One of the questions the diagnostician asked me was, “Do you know or understand why people don’t like you?” The specific answer to that question is no, but it’s much more complicated than that. The truth is there aren’t any people, as far as I know, who actively dislike me. Don’t get me wrong, I’m sure there are plenty of people out there who don’t like me, but they’re not doing anything to declare it to me. I have trouble distinguishing whether a person likes me or not without some sort of clear declaration one way or the other, which makes it a different question.

The answer I gave in the moment was, “It’s actually the opposite. I don’t know why anyone likes me.” Now, before people start coming out of the woodwork to comfort the girl curled in the corner perseverating over the lack of anyone in her life who cares about her, let me tell you that’s not what I’m saying. I have many friends and I know they like me. What I don’t know is why.

I’ve been thinking about a post like this for years, but never wrote it because I didn’t want to sound like I was an insecure drama queen fishing for compliments. One way that discovering I’m autistic has helped me is in giving me words to explain things I was unable to voice before.

For me, this is a question of feedback. In our society, we all get plenty of negative feedback. People are generally happy to tell you when you’re doing it wrong. I’ve learned that with autistic people it’s important to be specific. Just telling us it’s wrong doesn’t help us because we still don’t know what’s wrong about it or why that’s wrong or how to go about doing it right.

For example, in the  favorite shirt post, I talked about how my college roommates tried to get me to stop wearing my favorite shirt. They didn’t use negative feedback, didn’t come right out and tell me my shirt was wrong, but I wish they had because then I could have asked them what was wrong about it. Not to be defensive about it, but to learn because I still don’t know what was wrong with it.  They used positive feedback, sort of, by telling me I looked great in what they talked me into wearing. But I don’t know why it looked better than my shirt. What made the stuff they picked out better than the stuff I chose. Color? Cut? Fabric? Style? Frequency of wear? If so, what’s the appropriate frequency? “You look great in that,” or even “this one looks so much better on you,” isn’t specific enough for me to learn how to do it on my own.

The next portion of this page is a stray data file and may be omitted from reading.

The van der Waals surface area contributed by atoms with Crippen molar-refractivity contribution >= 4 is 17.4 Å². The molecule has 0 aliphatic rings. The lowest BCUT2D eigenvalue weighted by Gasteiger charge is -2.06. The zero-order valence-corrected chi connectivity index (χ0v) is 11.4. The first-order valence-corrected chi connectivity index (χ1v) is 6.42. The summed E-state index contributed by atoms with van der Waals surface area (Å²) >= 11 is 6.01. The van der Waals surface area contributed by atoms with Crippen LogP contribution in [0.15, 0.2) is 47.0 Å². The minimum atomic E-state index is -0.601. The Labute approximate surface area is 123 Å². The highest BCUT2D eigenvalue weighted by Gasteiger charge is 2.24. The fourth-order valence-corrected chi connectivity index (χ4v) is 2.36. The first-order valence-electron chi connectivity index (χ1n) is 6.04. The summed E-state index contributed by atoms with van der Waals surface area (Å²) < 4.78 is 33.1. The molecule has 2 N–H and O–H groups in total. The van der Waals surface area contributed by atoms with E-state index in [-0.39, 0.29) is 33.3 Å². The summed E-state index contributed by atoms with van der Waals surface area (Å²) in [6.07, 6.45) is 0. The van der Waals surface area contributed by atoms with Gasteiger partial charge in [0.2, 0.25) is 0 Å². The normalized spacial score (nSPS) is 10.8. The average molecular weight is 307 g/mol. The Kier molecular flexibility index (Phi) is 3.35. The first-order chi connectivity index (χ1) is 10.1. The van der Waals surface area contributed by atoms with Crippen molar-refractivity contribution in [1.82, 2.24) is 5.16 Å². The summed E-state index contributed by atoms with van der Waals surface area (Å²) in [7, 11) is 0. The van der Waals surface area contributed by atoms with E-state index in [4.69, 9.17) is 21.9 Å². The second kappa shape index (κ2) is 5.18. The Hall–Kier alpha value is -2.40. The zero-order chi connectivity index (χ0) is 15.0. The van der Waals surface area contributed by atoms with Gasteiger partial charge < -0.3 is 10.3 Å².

That’s really my ultimate goal; to be able to fit in enough to not be judged as “wrong” without having to rely on someone else to direct me. I think that’s the main reason I tell people about my own mess ups before they can point them out. One night a few years ago, I went to dinner with Marathon Girl and, as we sat down in the restaurant, I pointed out the big spot on the front of my sweater. She asked why I pointed it out, as she probably wouldn’t even have noticed it otherwise. Why indeed. I had no idea at the time, but now I think it was because pointing the spot out first meant that I was in control of it, I was on it, so she wouldn’t have to step in and rescue me from my own lack of decorum. I knew I was wrong and I needed her to know that before she could notice and tell me herself. Not that she would ever do that. Marathon Girl is one of the classiest people I’ve ever met. She would absolutely tell me if I had spinach in my teeth, but I don’t think she would point out a spot on my sweater that I couldn’t do anything about in the moment.

Pretty Fucking AwesomeBut it’s not just fashion where I need more specific feedback. Although it’s always nice to hear, in terms of why someone likes me, “You’re awesome” doesn’t help me any more than “you look great,” because there’s no information in it. I know that sounds hypocritical coming from me because I use that expression all the time, but that’s because I assume it has meaning for you. I assume everyone already knows what’s in my head, so you already know the meaning behind my words. I’m the dense one who doesn’t understand the social language of awesome.

So, I don’t know why you like me. And because I don’t know why you like me, I generally think I’m one wrong step away from you not liking me. So I point out the spot on my sweater, telling you that I know I messed up, so maybe that won’t be the reason you stop liking me. I know that makes it sound like I think my friends are fickle and shallow, but I really don’t. As with most negative things, it says more about the person saying it than it does about the person it’s said to.

Another evening out with Marathon Girl, this time with our husbands along, I told her I hoped she wouldn’t be ashamed to be seen with me because of something I was wearing. Or maybe it was the purse I was carrying; I really don’t remember. She stopped in her tracks and said, “If I were, then it’s you who should be ashamed to be with me.” I’d never thought of it that way; still don’t, to say the truth. I’m working on it, but it’s hard to change a lifetime belief that if something in the picture is wrong, it’s me.

Writing posts like this make me feel like I’m a wibbly-wobbly, pathetic mess. I’m really not, though. One of the best compliments I ever got was when I was talking to some friends about what would happen after high school. One friend was expressing worry about another and I asked why he doesn’t worry about me. He said, “Because you’re strong and I know you’ll be alright, whatever happens.” Or something to that effect; that’s how I remember it, anyway. I’m strong. I power through. I knew that was true and his telling me helped me see it was a positive trait in a friend. The flip side, of course, is that I take the being strong thing waaaaay too far, but that’s a story for another blog.